I have never been so tired! I started the holidays with a need to sleep, eat and read – much of this I managed to do without moving from my chair in the kitchen. The books had to right. I love Kate Atkinson so I started there – it was far too dark for my tired brain.

Flicking through I found Paper Towns by Jojohn+green+bookshn Green.

I didn’t look up for hours. I finished this ‘page turner’ in two days and then embarked on Looking for Alaska followed by A Fault in our Stars. Three books in seven days! All by John Green. I had to stop there because I didn’t want to go to school to get the others out of the library. But Will Grayson is being read this weekend.

I loved them all.

Paper Towns is a bit of a mystery. Quentin Jacobsen, known as Q has been in love with the girl next door as long as he can remember. The girl next door, Margot is ‘uber-cool’ and a bit of a bad-ass. They are tied together by a grisly event from their childhood; they find a dead man in their local park. Anyway, Q and Margot spend a night together righting a few wrongs and then she vanishes. This happens just when you have become fascinated enough with her character and want to know what she will do next. Q and his geeky mates try to find her.

Margo always loved mysteries. And in everything that came afterward, I could never stop thinking that maybe she loved mysteries so much that she became one.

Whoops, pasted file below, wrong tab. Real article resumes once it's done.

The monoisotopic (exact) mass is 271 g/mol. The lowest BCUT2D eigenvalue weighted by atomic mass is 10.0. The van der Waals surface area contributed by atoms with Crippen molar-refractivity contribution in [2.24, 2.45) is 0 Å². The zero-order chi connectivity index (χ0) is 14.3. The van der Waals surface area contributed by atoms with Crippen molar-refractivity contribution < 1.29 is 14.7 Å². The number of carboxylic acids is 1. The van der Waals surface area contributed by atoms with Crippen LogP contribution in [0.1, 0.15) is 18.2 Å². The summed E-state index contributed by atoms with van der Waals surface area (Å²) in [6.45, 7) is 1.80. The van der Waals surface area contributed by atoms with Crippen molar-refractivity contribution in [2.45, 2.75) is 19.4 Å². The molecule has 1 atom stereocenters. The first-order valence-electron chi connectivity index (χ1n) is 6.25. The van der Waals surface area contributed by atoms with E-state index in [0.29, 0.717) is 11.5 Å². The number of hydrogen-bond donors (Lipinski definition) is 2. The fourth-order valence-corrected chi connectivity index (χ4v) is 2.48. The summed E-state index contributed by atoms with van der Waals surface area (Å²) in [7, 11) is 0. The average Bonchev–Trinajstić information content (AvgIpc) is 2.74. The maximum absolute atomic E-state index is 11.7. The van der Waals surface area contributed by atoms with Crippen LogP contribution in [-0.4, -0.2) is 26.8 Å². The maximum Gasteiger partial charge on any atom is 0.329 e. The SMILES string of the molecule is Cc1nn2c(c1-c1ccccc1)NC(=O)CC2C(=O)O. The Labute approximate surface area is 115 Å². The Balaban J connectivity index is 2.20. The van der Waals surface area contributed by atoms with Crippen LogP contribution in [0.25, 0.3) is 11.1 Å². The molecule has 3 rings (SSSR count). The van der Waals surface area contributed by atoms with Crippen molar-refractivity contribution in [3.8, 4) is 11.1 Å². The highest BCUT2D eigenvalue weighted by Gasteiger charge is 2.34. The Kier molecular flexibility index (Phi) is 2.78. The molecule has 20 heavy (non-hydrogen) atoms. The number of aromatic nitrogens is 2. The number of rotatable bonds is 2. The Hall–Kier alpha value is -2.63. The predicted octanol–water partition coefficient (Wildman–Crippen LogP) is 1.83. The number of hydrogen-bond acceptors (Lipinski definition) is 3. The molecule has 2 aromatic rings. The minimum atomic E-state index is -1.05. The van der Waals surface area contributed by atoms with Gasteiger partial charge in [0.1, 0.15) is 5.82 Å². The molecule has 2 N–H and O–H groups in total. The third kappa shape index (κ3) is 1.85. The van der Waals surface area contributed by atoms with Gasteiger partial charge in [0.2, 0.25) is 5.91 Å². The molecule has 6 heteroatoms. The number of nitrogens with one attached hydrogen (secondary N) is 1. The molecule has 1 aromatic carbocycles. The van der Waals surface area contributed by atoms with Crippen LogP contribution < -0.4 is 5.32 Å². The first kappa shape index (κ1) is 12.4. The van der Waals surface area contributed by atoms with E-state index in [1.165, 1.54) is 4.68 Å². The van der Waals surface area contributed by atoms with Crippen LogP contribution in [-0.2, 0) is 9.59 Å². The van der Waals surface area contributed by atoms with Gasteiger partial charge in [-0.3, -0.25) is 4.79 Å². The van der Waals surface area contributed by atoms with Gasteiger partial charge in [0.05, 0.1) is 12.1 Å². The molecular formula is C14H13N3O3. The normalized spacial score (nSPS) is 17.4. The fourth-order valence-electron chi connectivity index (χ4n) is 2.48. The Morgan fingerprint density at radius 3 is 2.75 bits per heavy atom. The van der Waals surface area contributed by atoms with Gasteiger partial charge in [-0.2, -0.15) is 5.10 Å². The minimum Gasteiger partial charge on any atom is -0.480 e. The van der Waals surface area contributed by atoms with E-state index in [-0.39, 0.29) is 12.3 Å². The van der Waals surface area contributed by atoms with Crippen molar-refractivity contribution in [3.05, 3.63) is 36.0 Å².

The characters were recognisable – I see many Q’s, Radar’s and Ben’s in the library everyday. I laughed out loud and commiserated with them, the teenage angst  leapt of the page and kept me entertained from start to finish.

Next, I read Looking for Alaska. Green wasted no time in getting me hooked. Miles or Pudge as he is renamed, leads a sad existence with no friends. It all changes when he goes to boarding school in Alabama. He meets Alaska on his first day there. Again, Green creates a female character who is fascinatingly clever, funny, sexy and screwed up! Of course Miles fall in love but this is not a love story by any means. I was hooked for two reasons.

Firstly, the book is on countdown to ?? It starts on ‘One Hundred and Thirty-Six Days Before’ and I had to find out as fast as possible what was going to happen. Secondly, Miles has memoreised famous people’s last lines and the novel is peppered with them – in fact the last line of the novel is Thomas Edison’s last words:

It’s very beautiful over there.

Miles doesn’t know where, ‘there’ is but is full of hope and knows it is beautiful somewhere. I loved his hope, and how he breaks all the rules and how the novel tackles the idea of invincible teenagers.